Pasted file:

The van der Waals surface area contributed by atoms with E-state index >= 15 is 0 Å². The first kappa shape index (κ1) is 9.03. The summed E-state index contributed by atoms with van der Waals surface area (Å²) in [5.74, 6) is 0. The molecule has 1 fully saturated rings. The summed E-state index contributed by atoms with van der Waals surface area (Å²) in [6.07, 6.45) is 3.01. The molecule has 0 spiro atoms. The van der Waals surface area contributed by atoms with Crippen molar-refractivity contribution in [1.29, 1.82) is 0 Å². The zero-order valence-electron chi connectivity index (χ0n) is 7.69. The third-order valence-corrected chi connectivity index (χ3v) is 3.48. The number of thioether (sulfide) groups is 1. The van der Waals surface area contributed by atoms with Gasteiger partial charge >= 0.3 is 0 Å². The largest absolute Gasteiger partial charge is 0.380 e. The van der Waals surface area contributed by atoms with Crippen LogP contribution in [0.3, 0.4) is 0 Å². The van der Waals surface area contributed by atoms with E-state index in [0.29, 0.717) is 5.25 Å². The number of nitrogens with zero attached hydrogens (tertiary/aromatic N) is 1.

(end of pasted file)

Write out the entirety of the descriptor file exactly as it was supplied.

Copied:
The van der Waals surface area contributed by atoms with E-state index >= 15 is 0 Å². The first kappa shape index (κ1) is 9.03. The summed E-state index contributed by atoms with van der Waals surface area (Å²) in [5.74, 6) is 0. The molecule has 1 fully saturated rings. The summed E-state index contributed by atoms with van der Waals surface area (Å²) in [6.07, 6.45) is 3.01. The molecule has 0 spiro atoms. The van der Waals surface area contributed by atoms with Crippen molar-refractivity contribution in [1.29, 1.82) is 0 Å². The zero-order valence-electron chi connectivity index (χ0n) is 7.69. The third-order valence-corrected chi connectivity index (χ3v) is 3.48. The number of thioether (sulfide) groups is 1. The van der Waals surface area contributed by atoms with Gasteiger partial charge >= 0.3 is 0 Å². The largest absolute Gasteiger partial charge is 0.380 e. The van der Waals surface area contributed by atoms with Crippen LogP contribution in [0.3, 0.4) is 0 Å². The van der Waals surface area contributed by atoms with E-state index in [0.29, 0.717) is 5.25 Å². The number of nitrogens with zero attached hydrogens (tertiary/aromatic N) is 1.